Roll-and-write games go back to the earliest days of tabletop gaming; if you’ve played Yahtzee! or its cousin Kismet, you’ve played a roll-and-write game: You roll some dice and use the results to mark off one or more spaces on your individual paper. This mechanic has the beauty of being easy to learn, highly replayable, and portable. Have dice and pencils? You’re good to go.
Designer Wolfgang Warsch has become the new king of roll-and-writes with his series of Clever games that began with 2018’s That’s Pretty Clever! (original title Ganz Schön Clever), which was nominated for the Kennerspiel des Jahres award that year, only to lose to Warsch’s own game The Quacks of Quedlinburg. (He was also nominated for the regular Spiel des Jahres award that year for The Mind.) Over at Boardgamegeek, the two highest-rated roll-and-write games are both Warsch’s—the original That’s Pretty Clever is tops, and the sequel Twice as Clever is second. The third game in the series, Clever Cubed (Clever Hoch Drei) is now out in the U.S. after a 2020 release in Europe, and it’s a worthy successor to the original, not quite as good as the first game but a step up from the sequel.
All of the Clever games work in the same way. On your turn, you roll six dice, five in different colors that match spaces on your scoresheet plus one white wild die. You choose one to use for scoring, set aside all dice with lower rolled values, and then re-roll any that are left. You do this again a second time, and then choose from the third roll, ending your turn. Once you’re done, other players may choose one of your set-aside dice to score for themselves (they may choose the same die), and then all players can use bonus die abilities if they have them. You repeat this on each player’s turn and play a set number of rounds depending on the player count. At the end, you’ll add up your scores from all five areas on your scoresheet to determine the winner. You can also play this solo very easily, just rolling once after each of your turns is complete to give you the chance to choose from the ‘other’ player’s dice.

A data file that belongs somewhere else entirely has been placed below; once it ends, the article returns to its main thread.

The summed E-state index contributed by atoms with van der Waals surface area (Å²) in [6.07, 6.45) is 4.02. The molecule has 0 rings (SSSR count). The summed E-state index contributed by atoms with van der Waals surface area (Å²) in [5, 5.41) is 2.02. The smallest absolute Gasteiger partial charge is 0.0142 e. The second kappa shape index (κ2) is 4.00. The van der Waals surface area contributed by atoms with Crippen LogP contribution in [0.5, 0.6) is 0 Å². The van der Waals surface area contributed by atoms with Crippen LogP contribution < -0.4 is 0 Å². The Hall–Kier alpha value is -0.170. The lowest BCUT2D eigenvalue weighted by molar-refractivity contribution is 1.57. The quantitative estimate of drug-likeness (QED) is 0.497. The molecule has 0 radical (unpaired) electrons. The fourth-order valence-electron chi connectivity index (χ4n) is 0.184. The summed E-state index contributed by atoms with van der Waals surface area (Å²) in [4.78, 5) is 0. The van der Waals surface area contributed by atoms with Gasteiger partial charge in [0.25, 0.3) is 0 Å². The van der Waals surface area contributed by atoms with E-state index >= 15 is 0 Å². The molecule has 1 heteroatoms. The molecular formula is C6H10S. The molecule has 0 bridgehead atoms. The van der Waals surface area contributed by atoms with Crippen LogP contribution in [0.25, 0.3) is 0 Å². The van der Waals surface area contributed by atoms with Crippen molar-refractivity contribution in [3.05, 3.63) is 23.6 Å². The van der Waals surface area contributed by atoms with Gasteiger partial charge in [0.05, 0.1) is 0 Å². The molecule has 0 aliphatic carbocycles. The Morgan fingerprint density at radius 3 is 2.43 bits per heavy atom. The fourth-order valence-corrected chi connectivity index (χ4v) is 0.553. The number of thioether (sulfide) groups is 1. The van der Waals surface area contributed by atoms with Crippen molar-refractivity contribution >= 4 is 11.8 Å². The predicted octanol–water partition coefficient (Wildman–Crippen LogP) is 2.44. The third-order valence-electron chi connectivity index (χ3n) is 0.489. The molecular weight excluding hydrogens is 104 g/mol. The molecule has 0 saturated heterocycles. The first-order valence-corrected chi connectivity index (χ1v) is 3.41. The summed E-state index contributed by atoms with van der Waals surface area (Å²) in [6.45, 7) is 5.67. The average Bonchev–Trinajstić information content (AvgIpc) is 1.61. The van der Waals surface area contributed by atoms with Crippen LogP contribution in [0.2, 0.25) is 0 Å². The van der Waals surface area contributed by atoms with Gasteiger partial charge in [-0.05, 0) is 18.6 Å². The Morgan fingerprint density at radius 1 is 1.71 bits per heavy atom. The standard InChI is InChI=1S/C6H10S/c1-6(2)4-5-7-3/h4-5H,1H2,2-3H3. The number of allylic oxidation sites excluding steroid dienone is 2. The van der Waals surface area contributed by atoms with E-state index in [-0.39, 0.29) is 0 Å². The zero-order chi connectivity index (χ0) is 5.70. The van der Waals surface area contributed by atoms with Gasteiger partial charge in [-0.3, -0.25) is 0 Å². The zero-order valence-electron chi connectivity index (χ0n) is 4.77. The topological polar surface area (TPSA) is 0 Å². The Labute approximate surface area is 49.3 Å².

The clever part—the games’ names may be presumptuous, but I think they’re justified—is how you score. Across three games, Warsch has now come up with 15 separate ways to fill out different fields with dice, and for the most part, they’re both smart and fun. He forces you to make tough decisions, and choices you make early in a game determine how much you’ll be able to do later. This aspect feels more potent in the third game than in the preceding two, because there are fields you won’t be able to finish—or come close to finishing—if you ignore them too much in the early going.